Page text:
Generate Kotlin Stub -o pigpio.bc -> the output file for kotlin stub
  24. $ cinterop -def pigpio.def -copt -I`pwd`/pigpio -o pigpio.bc -target raspberrypi

    Generate Kotlin Stub -target -> the target platform is raspberry pi
  25. pigpio: Basics int gpioInitialise(void); int gpioSetMode(unsigned gpio, unsigned mode); int

    gpioWrite(unsigned gpio, unsigned level); int gpioSleep(unsigned timetype, int seconds, int micros);
  26. Led.kt fun blinkLed() { val port = GPIO_LED.toUInt() gpioInitialise() gpioSetMode(port,

    PI_OUTPUT) println("Start blinking”) while (true) { gpioWrite(port, 0) gpioSleep(PI_TIME_RELATIVE, 0, 500000) gpioWrite(port, 1) gpioSleep(PI_TIME_RELATIVE, 0, 500000) } }
  27. $ git clone https://github.com/joan2937/pigpio $ cd pigpio $ make $

    sudo make install Build the library on Pi libpigpio.so
  28. Generate the binary led.kexe $ konanc led.kt -target raspberrypi -library

    pigpio.bc -linker-options "-L`pwd`/pigpio/rpi -lpigpio" -o led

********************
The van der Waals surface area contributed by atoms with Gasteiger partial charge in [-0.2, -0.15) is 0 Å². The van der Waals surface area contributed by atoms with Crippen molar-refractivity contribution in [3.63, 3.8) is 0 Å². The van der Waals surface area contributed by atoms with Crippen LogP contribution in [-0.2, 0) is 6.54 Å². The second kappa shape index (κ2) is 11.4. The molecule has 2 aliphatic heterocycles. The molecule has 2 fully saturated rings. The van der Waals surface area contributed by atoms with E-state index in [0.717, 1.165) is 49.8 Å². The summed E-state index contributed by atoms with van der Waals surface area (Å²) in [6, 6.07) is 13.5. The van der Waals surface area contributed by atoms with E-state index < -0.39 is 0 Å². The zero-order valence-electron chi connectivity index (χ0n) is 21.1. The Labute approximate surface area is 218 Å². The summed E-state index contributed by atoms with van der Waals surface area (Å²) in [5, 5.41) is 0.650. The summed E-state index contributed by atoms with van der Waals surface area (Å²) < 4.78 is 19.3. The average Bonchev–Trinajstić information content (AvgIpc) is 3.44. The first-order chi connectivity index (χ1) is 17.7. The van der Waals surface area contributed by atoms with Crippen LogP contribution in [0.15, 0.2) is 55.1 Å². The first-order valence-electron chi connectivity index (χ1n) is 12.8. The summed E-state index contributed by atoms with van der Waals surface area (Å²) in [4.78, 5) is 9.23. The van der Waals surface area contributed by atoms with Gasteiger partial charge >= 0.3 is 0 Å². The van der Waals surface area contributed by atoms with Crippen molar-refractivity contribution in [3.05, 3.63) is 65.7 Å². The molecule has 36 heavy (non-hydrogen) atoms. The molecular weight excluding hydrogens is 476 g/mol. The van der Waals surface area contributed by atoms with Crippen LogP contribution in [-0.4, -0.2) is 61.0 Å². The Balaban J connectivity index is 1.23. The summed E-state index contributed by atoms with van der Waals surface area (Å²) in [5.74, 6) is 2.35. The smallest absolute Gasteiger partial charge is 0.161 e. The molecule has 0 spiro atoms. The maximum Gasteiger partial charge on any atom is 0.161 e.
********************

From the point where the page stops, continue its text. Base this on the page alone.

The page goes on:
29. Move into IntelliJ •Articles are generally out of date •No

    much documentation at this moment •Samples use the most recent APIs Source: https://github.com/JetBrains/kotlin-native/blob/master/INTEROP.md
  30. kotlin { targets { fromPreset(kotlin.presets.linuxArm32Hfp, 'chifumi') { compilations.main.outputKinds 'EXECUTABLE' compilations.main.entryPoint

    'chifumi.robot.main' compilations.main.cinterops { pigpio { includeDirs 'src/include/pigpio' } } // libpigpio.so are compiled on raspberry pi and copied here compilations.main.linkerOpts '-lpigpio -Lsrc/include/pigpio' } } } build.gradle
  31. Deploy on Pi with Gradle •Cross compilation 0 repetitive scp

    •Always automate! ✨ •Step 1: passwordless SSH with your Raspberry Pi •Step 2: write a gradle task which does the job •Step 3: 24 Source: https://www.raspberrypi.org/documentation/remote-access/ssh/passwordless.md
  32. Source: https://gradle-ssh-plugin.github.io/ task deployOnPi remotes { pi { host =

    'address ip of your pi' user = 'pi user' identity = file('/Users/foo/.ssh/id_rsa') } } task deployOnPi { doLast { ssh.run { session(remotes.pi) { def sourceFile = "$buildDir/path/to/main.kexe" def destinationDir = "/path/on/pi" put from: sourceFile, into: destinationDir } } } }